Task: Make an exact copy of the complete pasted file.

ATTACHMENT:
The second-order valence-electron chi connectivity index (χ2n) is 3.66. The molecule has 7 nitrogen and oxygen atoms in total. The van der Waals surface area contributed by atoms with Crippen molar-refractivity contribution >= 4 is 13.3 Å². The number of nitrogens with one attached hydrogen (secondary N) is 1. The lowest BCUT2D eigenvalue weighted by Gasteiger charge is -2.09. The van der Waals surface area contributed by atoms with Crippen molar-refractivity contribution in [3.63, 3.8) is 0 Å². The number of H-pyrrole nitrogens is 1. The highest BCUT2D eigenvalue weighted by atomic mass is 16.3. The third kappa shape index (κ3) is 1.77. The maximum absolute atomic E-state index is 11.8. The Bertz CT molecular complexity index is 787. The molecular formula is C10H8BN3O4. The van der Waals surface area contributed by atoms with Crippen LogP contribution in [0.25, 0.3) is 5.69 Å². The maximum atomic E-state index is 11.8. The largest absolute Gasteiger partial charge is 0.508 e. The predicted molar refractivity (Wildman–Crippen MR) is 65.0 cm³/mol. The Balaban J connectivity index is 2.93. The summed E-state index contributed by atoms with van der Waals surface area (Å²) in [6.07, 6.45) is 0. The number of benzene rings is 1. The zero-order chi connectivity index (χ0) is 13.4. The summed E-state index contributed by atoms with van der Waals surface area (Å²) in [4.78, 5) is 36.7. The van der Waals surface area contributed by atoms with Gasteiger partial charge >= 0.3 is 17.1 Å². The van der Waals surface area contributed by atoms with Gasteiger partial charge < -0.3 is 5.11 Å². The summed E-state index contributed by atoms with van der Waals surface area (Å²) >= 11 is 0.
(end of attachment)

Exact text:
The second-order valence-electron chi connectivity index (χ2n) is 3.66. The molecule has 7 nitrogen and oxygen atoms in total. The van der Waals surface area contributed by atoms with Crippen molar-refractivity contribution >= 4 is 13.3 Å². The number of nitrogens with one attached hydrogen (secondary N) is 1. The lowest BCUT2D eigenvalue weighted by Gasteiger charge is -2.09. The van der Waals surface area contributed by atoms with Crippen molar-refractivity contribution in [3.63, 3.8) is 0 Å². The number of H-pyrrole nitrogens is 1. The highest BCUT2D eigenvalue weighted by atomic mass is 16.3. The third kappa shape index (κ3) is 1.77. The maximum absolute atomic E-state index is 11.8. The Bertz CT molecular complexity index is 787. The molecular formula is C10H8BN3O4. The van der Waals surface area contributed by atoms with Crippen LogP contribution in [0.25, 0.3) is 5.69 Å². The maximum atomic E-state index is 11.8. The largest absolute Gasteiger partial charge is 0.508 e. The predicted molar refractivity (Wildman–Crippen MR) is 65.0 cm³/mol. The Balaban J connectivity index is 2.93. The summed E-state index contributed by atoms with van der Waals surface area (Å²) in [6.07, 6.45) is 0. The number of benzene rings is 1. The zero-order chi connectivity index (χ0) is 13.4. The summed E-state index contributed by atoms with van der Waals surface area (Å²) in [4.78, 5) is 36.7. The van der Waals surface area contributed by atoms with Gasteiger partial charge >= 0.3 is 17.1 Å². The van der Waals surface area contributed by atoms with Gasteiger partial charge < -0.3 is 5.11 Å². The summed E-state index contributed by atoms with van der Waals surface area (Å²) >= 11 is 0.